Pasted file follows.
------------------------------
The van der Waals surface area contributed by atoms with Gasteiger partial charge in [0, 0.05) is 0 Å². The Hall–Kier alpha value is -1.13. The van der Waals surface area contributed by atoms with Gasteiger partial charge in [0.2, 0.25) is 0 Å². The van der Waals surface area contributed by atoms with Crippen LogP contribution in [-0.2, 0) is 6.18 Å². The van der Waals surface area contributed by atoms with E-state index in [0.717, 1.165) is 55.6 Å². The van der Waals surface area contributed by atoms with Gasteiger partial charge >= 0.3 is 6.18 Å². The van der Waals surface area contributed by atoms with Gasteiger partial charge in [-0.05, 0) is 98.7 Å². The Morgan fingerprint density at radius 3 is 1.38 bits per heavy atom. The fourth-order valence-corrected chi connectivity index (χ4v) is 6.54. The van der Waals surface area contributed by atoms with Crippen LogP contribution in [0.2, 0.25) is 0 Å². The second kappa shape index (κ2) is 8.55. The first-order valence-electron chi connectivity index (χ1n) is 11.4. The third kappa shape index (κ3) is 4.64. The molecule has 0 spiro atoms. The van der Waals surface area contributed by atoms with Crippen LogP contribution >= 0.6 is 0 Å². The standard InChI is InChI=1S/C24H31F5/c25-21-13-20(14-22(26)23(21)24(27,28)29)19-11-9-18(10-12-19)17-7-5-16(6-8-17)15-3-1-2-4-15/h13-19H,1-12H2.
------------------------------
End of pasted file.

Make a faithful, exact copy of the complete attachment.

The van der Waals surface area contributed by atoms with Gasteiger partial charge in [0, 0.05) is 0 Å². The Hall–Kier alpha value is -1.13. The van der Waals surface area contributed by atoms with Gasteiger partial charge in [0.2, 0.25) is 0 Å². The van der Waals surface area contributed by atoms with Crippen LogP contribution in [-0.2, 0) is 6.18 Å². The van der Waals surface area contributed by atoms with E-state index in [0.717, 1.165) is 55.6 Å². The van der Waals surface area contributed by atoms with Gasteiger partial charge >= 0.3 is 6.18 Å². The van der Waals surface area contributed by atoms with Gasteiger partial charge in [-0.05, 0) is 98.7 Å². The Morgan fingerprint density at radius 3 is 1.38 bits per heavy atom. The fourth-order valence-corrected chi connectivity index (χ4v) is 6.54. The van der Waals surface area contributed by atoms with Crippen LogP contribution in [0.2, 0.25) is 0 Å². The second kappa shape index (κ2) is 8.55. The first-order valence-electron chi connectivity index (χ1n) is 11.4. The third kappa shape index (κ3) is 4.64. The molecule has 0 spiro atoms. The van der Waals surface area contributed by atoms with Crippen LogP contribution >= 0.6 is 0 Å². The standard InChI is InChI=1S/C24H31F5/c25-21-13-20(14-22(26)23(21)24(27,28)29)19-11-9-18(10-12-19)17-7-5-16(6-8-17)15-3-1-2-4-15/h13-19H,1-12H2.